Parts of Jazz Archtop Guitars Defined

At Fine Archtops, we just love jazz archtop guitars! We realize that sometimes people throw around certain terms when describing various parts of guitars, so we thought we would take some time to list some of the main parts of jazz archtop guitars and what they mean.

Action – This is the height between the fretboard and the strings.

Archtop – A type of guitar that has an arched soundboard. Generally favored by jazz musicians, but they can also be used in a variety of other musical styles too.

Bridge – This is part of the guitar body that the strings are attached to. Also holds the saddle.

Fret – This is a strip of metal on the guitar’s fretboard that indicates the notes’ locations for the guitar strings.

Intonation – This indicates an instrument’s ability to hold and play the correct note.

Luthier – a person who builds guitars.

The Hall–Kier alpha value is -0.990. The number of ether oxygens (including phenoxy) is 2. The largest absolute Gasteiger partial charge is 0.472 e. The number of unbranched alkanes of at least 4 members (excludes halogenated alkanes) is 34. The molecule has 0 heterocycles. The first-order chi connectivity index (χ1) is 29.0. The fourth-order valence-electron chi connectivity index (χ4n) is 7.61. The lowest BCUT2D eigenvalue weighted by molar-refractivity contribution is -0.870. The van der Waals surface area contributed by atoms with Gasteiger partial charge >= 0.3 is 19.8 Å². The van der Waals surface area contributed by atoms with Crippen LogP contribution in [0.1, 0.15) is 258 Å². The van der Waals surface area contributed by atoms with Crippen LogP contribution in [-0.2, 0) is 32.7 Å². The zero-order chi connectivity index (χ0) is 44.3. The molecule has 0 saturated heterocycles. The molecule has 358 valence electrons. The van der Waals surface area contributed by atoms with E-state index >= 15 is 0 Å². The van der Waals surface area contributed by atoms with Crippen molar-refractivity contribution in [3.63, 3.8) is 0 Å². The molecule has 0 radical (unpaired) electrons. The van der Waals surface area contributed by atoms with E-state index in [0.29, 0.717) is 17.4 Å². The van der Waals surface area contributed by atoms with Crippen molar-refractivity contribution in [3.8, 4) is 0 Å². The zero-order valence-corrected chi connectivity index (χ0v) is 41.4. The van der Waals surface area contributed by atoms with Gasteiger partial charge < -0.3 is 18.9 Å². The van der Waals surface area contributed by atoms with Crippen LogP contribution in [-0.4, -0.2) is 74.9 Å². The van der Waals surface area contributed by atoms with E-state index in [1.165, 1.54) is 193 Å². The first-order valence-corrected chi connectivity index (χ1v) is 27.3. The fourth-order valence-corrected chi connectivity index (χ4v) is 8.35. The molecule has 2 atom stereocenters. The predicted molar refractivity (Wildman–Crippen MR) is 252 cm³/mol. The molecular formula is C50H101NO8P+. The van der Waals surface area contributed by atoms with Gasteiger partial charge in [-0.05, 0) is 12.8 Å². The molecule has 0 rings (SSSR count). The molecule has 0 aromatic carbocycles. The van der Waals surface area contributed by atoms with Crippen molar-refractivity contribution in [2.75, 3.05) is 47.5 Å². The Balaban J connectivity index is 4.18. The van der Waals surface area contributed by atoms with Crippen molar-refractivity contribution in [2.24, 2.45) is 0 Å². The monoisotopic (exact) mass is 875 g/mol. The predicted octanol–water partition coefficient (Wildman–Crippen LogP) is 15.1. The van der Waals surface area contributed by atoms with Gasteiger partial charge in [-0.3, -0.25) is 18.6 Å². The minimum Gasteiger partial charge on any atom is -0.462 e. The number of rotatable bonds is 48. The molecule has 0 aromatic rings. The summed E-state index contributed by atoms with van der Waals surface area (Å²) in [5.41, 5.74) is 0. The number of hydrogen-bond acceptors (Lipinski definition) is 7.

Neck – This is the long piece that extends out of the body of the guitar. This is where the frets and fret markers are. The fret markers denote where a guitar player should press a string in order to produce a specific note or chord.

Nut – Located at the top of the fretboard, this is a rigid slotted bar that is used to separate and raise the guitar strings. The saddle is located at the other end. They both keep the guitar strings off of the fretboard, which lets them vibrate and create sustained notes.

Pick guard – Often made out of plastic, a pick guard is an overlay that will protect the guitar body’s finish from scratches and other damage that can be caused by a guitar pick or fingernail.

Saddle – Located near the base of the guitar, it is a rigid bar at the other end of the guitar strings from the nut. This is where guitar players can raise or lower the action of the guitar. Modern guitars will have a drop-in saddle that is easily removed after the strings have been taken off. But if you have a guitar with a through-cut saddle, a professional should be the one to raise or lower the action.

Tuning – This is the action of adjusting the tuning keys of the guitar until the guitar string is vibrating at the correct frequency and sounding the proper note or notes.

Are you interested in learning more about jazz archtop guitars and how to get one customized just for you? Call Fine Archtops at 612-366-7120 or Contact Us.